At the end of October 2019, Norway's two full-scale CO2 capture projects made further progress with the delivery of their final front-end engineering and design (FEED) studies to the Norwegian state-owned company, Gassnova.
Four ambitious carbon capture and storage (CCS) initiatives to recently join the CCUS Projects Network illustrate the range of opportunities for tackling Europe’s emissions from industry and power generation.
A cluster-based approach to industrial carbon capture and storage (CCS) in the UK is moving a step closer to deployment with two programmes being funded by the UK Government under the £170 million Industrial Strategy Challenge Fund Industrial Clusters Mission.
Find out more about the joint meeting of the CCUS Projects Network and the SET-plan CCS/CCU IWG9 (IMPACTS9 project), which brought together representatives of key industrial CCS and CCU projects under way across Europe.
On the morning of 5th September 2019, at the conference stage of the Oslo Opera House, a budding young soprano filled the room with the unassisted power of her voice, mesmerizing some 300 decision-makers from the EU and Norway. The occasion was the opening of the European High Level Conference on Carbon Capture and Storage (CCS).
A new campaign for the Humber region in the north of England has been launched to win government support for developing the UK’s first “net zero’ carbon cluster ahead of its 2040 target.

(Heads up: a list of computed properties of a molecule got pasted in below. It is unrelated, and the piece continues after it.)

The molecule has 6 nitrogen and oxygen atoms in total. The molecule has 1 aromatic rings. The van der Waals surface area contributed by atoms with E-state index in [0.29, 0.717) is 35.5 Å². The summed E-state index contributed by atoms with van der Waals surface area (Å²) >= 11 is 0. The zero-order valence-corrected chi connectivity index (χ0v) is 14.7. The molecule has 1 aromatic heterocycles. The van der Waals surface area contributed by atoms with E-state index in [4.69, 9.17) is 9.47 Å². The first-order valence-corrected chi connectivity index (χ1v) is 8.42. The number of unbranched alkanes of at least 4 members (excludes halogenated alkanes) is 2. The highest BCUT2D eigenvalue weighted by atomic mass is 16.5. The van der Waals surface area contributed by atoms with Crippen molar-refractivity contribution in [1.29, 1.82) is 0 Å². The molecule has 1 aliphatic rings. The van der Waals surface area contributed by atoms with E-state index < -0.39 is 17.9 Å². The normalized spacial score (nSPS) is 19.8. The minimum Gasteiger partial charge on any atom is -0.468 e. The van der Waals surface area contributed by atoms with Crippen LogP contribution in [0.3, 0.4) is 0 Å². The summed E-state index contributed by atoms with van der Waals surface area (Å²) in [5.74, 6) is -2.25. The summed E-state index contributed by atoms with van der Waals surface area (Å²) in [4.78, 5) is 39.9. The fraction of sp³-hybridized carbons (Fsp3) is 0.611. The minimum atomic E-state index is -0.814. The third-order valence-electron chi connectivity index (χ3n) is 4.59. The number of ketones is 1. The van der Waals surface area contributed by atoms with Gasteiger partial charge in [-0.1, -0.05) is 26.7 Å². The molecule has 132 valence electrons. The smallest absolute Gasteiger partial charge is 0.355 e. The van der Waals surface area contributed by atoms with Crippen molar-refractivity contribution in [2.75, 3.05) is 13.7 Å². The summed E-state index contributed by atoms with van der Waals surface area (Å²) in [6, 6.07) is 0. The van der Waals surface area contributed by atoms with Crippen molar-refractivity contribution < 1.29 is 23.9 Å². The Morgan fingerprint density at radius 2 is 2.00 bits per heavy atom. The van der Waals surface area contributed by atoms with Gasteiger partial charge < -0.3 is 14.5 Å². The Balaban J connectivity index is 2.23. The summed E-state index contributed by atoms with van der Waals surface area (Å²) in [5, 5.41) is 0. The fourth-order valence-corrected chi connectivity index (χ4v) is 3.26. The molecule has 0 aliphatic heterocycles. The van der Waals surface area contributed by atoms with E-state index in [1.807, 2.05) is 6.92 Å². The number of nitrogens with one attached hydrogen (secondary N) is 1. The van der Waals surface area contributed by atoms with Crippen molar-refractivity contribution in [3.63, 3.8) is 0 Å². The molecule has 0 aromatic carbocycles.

The campaign partnership, which includes CCUS Network members Drax and Equinor, aims to protect jobs within major industrial and manufacturing industries across the region by making the Humber the world’s first zero carbon economy and encouraging future global investment in the region.
German Chancellor Angela Merkel and various political and economic advisers to the Chancellor visited the Hellisheidi Geothermal Power Plant in August as part of the annual meeting of the Nordic Prime Ministers in Iceland.
Brynhildur Davíðsdóttir, Chairman of the Board of Directors, and Bjarni Bjarnason CEO welcomed the chancellor and then sat down for a chat over coffee and cakes.
Calix’s world leading carbon dioxide (CO2) capture technology for lime and cement, Project LEILAC (Low Emissions Intensity Lime And Cement), has been commissioned with the consortium announcing the technology concept is operating successfully at Heidelberg Cement’s plant at Lixhe in Belgium.
The CCUS Projects Network joined a strategic gathering of industry and research last month, which highlighted the role of North Sea carbon capture and storage (CCS) as part of Europe’s climate action.
The conference, held in the Netherlands, brought together key proponents of carbon capture, utilisation and storage (CCUS) technologies, including the Dutch Ministry of Economic Affairs and Climate Policy, the UK CCS Research Centre, TNO, Bellona and Equinor.